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Lineage tracing of human B cells reveals the in vivo landscape of human antibody class switching.

  • Author(s): Horns, Felix;
  • Vollmers, Christopher;
  • Croote, Derek;
  • Mackey, Sally F;
  • Swan, Gary E;
  • Dekker, Cornelia L;
  • Davis, Mark M;
  • Quake, Stephen R
  • et al.
Abstract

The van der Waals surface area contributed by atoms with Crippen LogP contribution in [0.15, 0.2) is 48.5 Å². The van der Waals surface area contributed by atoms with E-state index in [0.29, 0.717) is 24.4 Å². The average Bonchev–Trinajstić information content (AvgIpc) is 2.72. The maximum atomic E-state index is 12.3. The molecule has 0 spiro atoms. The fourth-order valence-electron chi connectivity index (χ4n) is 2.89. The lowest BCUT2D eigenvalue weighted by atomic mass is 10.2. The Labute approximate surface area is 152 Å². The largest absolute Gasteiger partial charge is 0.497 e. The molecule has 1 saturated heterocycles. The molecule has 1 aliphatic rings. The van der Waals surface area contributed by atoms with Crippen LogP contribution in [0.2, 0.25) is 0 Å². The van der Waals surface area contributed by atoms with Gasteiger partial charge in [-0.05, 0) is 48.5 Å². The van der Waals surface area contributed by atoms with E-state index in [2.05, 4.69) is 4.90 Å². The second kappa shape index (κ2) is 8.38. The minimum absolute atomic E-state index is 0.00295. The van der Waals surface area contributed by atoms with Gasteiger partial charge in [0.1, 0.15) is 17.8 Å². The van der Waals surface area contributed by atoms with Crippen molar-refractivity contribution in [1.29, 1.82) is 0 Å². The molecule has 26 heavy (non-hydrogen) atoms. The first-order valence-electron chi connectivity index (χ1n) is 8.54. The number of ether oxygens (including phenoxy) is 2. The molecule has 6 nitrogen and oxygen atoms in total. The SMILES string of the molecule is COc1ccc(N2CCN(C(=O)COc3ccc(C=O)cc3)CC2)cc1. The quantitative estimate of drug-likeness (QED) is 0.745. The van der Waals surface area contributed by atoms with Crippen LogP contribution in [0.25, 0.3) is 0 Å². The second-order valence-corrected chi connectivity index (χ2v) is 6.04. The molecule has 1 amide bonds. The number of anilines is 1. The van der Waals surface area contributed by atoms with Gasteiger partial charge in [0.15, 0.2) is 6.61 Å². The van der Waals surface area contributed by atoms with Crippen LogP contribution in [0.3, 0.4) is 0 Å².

Antibody class switching is a feature of the adaptive immune system which enables diversification of the effector properties of antibodies. Even though class switching is essential for mounting a protective response to pathogens, the in vivo patterns and lineage characteristics of antibody class switching have remained uncharacterized in living humans. Here we comprehensively measured the landscape of antibody class switching in human adult twins using antibody repertoire sequencing. The map identifies how antibodies of every class are created and delineates a two-tiered hierarchy of class switch pathways. Using somatic hypermutations as a molecular clock, we discovered that closely related B cells often switch to the same class, but lose coherence as somatic mutations accumulate. Such correlations between closely related cells exist when purified B cells class switch in vitro, suggesting that class switch recombination is directed toward specific isotypes by a cell-autonomous imprinted state.

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